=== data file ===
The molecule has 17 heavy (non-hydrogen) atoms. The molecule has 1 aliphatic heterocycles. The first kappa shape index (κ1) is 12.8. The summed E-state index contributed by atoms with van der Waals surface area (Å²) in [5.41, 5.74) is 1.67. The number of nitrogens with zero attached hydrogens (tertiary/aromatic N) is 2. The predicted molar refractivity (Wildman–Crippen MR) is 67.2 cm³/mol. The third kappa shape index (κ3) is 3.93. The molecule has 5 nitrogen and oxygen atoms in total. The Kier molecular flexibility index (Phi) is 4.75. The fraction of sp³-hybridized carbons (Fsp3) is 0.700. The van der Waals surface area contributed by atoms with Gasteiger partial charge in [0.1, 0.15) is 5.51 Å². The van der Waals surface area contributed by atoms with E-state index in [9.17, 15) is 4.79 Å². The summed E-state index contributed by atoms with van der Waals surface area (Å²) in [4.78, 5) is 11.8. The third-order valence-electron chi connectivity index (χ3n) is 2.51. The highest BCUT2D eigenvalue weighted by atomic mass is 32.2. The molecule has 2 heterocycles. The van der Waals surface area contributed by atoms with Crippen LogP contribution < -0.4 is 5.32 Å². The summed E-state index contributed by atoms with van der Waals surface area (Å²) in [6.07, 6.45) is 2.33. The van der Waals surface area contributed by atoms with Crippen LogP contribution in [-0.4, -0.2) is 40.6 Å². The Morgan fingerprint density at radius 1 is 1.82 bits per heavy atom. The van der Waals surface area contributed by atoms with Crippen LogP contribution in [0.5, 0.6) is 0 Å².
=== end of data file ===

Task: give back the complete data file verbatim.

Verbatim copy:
The molecule has 17 heavy (non-hydrogen) atoms. The molecule has 1 aliphatic heterocycles. The first kappa shape index (κ1) is 12.8. The summed E-state index contributed by atoms with van der Waals surface area (Å²) in [5.41, 5.74) is 1.67. The number of nitrogens with zero attached hydrogens (tertiary/aromatic N) is 2. The predicted molar refractivity (Wildman–Crippen MR) is 67.2 cm³/mol. The third kappa shape index (κ3) is 3.93. The molecule has 5 nitrogen and oxygen atoms in total. The Kier molecular flexibility index (Phi) is 4.75. The fraction of sp³-hybridized carbons (Fsp3) is 0.700. The van der Waals surface area contributed by atoms with Gasteiger partial charge in [0.1, 0.15) is 5.51 Å². The van der Waals surface area contributed by atoms with E-state index in [9.17, 15) is 4.79 Å². The summed E-state index contributed by atoms with van der Waals surface area (Å²) in [4.78, 5) is 11.8. The third-order valence-electron chi connectivity index (χ3n) is 2.51. The highest BCUT2D eigenvalue weighted by atomic mass is 32.2. The molecule has 2 heterocycles. The van der Waals surface area contributed by atoms with Crippen LogP contribution < -0.4 is 5.32 Å². The summed E-state index contributed by atoms with van der Waals surface area (Å²) in [6.07, 6.45) is 2.33. The van der Waals surface area contributed by atoms with Crippen LogP contribution in [-0.4, -0.2) is 40.6 Å². The Morgan fingerprint density at radius 1 is 1.82 bits per heavy atom. The van der Waals surface area contributed by atoms with Crippen LogP contribution in [0.5, 0.6) is 0 Å².